[4]

OK To Leave The VFD Powered UP?

[3]
[10] Like what you see?
Click here to donate to this forum and upgrade your account!

Janderso

H-M Supporter - Premium Member
H-M Supporter-Premium Member
Joined
Mar 26, 2018
Messages
497
Likes
221
#1
Hi,
The only way I can power down my VFD for the Bridgeport is to turn off the breaker. Is it OK to leave powered up?
I have the lathe, the TIG and the BP all on the same 220 circuit. (I would never use more than one at a time).
Should I install a power/stop switch?
Thanks.
Jeff
 

Attachments

Crank

H-M Supporter - Premium Member
H-M Supporter-Premium Member
Joined
Aug 16, 2017
Messages
105
Likes
167
#2
Jeff,
My TECO FM50 just like yours has been on since I wired the circuit 8 years ago. Still working fine. The principle is that electronics don't like heat cycling, that's why I never turn off my home computer either.

Mark
 

JimDawson

Global Moderator
Staff member
H-M Supporter - Sustaining Member
Joined
Feb 8, 2014
Messages
6,743
Likes
4,965
#3
Mine are powered up continuously. Keeps them warm & dry. No thermal cycling that way.
 

dlane

Active User
H-M Supporter-Premium Member
Joined
Sep 27, 2014
Messages
2,897
Likes
1,343
#4
I put a disconnect before my vfd and shut it down , but have heard leaving them on is ok , I don’t like the blinking LEDs
Also don’t want it to overheat, the shop gets hot
 

Janderso

H-M Supporter - Premium Member
H-M Supporter-Premium Member
Joined
Mar 26, 2018
Messages
497
Likes
221
#5
I will leave it on with confidence. Thanks!
 

Ray C

H-M Supporter - Sustaining Member
Staff member
H-M Supporter - Sustaining Member
Joined
Nov 16, 2012
Messages
5,215
Likes
1,393
#6
If it has a cooling fan, that will go bad but, they are not difficult to replace. Those small fans have a typical lifetime of 4-5 years, provided you keep them fairly clean. The electrical components won't mind at all provided temperatures are maintained somewhere the middle range of the allowed values.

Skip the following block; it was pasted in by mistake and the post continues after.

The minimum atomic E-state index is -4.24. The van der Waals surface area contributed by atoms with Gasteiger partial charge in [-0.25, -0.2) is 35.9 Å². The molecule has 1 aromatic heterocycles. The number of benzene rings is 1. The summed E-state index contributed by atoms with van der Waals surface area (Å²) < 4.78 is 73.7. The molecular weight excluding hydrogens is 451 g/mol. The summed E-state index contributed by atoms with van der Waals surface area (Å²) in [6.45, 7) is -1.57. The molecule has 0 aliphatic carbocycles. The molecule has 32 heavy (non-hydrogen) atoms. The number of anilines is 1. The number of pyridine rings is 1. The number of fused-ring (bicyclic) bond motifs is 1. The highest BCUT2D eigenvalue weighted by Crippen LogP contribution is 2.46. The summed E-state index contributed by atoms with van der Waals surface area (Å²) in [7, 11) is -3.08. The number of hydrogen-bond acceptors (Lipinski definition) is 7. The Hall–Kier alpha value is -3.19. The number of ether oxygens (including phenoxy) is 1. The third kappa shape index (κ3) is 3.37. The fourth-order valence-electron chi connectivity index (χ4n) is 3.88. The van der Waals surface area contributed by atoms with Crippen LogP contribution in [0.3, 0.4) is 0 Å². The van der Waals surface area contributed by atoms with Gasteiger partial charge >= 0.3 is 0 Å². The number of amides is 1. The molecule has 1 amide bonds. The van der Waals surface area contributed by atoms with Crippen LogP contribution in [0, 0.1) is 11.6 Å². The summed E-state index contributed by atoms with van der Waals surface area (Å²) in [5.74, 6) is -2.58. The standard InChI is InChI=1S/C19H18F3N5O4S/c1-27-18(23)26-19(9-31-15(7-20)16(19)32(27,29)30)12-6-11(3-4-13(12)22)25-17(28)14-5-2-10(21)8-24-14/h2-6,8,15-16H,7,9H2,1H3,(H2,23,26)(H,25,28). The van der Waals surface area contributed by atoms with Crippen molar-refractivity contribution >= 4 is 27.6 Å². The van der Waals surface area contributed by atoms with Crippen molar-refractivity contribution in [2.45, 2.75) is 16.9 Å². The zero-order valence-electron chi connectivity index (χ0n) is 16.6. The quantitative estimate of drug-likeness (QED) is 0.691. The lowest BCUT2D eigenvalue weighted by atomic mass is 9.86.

Ray
 

Cadillac

Active Member
Active Member
Joined
Mar 12, 2018
Messages
191
Likes
213
#7
Just my 2cents but I would think recommending to leave any piece of machinery ON unattended is the worst advice that can be given. First your powering electrical that consumes power that your wasting. Second and most importantly is safety. You should have access to complete shutdown within steps. What if you accidentally hit run while walking past with a flycutter installed and close to chuck or something sitting on chuck and shoots it. Or a child hits the green button and wham. lathe even worse with apron controls.
All for not adding a five dollar on /off switch:black eye::rolleyes:
 

JimDawson

Global Moderator
Staff member
H-M Supporter - Sustaining Member
Joined
Feb 8, 2014
Messages
6,743
Likes
4,965
#8
Just my 2cents but I would think recommending to leave any piece of machinery ON unattended is the worst advice that can be given. First your powering electrical that consumes power that your wasting.
I can't argue with that. My shop has a continuous base load of about 240 watts, VFDs, battery chargers, computers, ect. :) But given that my monthly power usage averages about 2.5 megawatt hours, the shop base load is pretty much in the noise.

Second and most importantly is safety. You should have access to complete shutdown within steps. What if you accidentally hit run while walking past with a flycutter installed and close to chuck or something sitting on chuck and shoots it. Or a child hits the green button and wham. lathe even worse with apron controls.
All for not adding a five dollar on /off switch:black eye::rolleyes:
Can't argue with safety either. That is what latching stop buttons are for. They require that you twist and pull out before the green button is active. On my mill, a child would require a step ladder to get to the spindle controls, then twist and pull out the stop button before pressing the green button. On the lathe, it's a 3 step process to turn on the spindle. Twist and pull out the stop button, press the green control power button, then shift the apron control lever. Pretty hard to accidentally start either machine.

In addition no children are allowed in my shop without direct adult supervision. If I did have children around all the time, the machines would have key locks, and the shop would be locked also.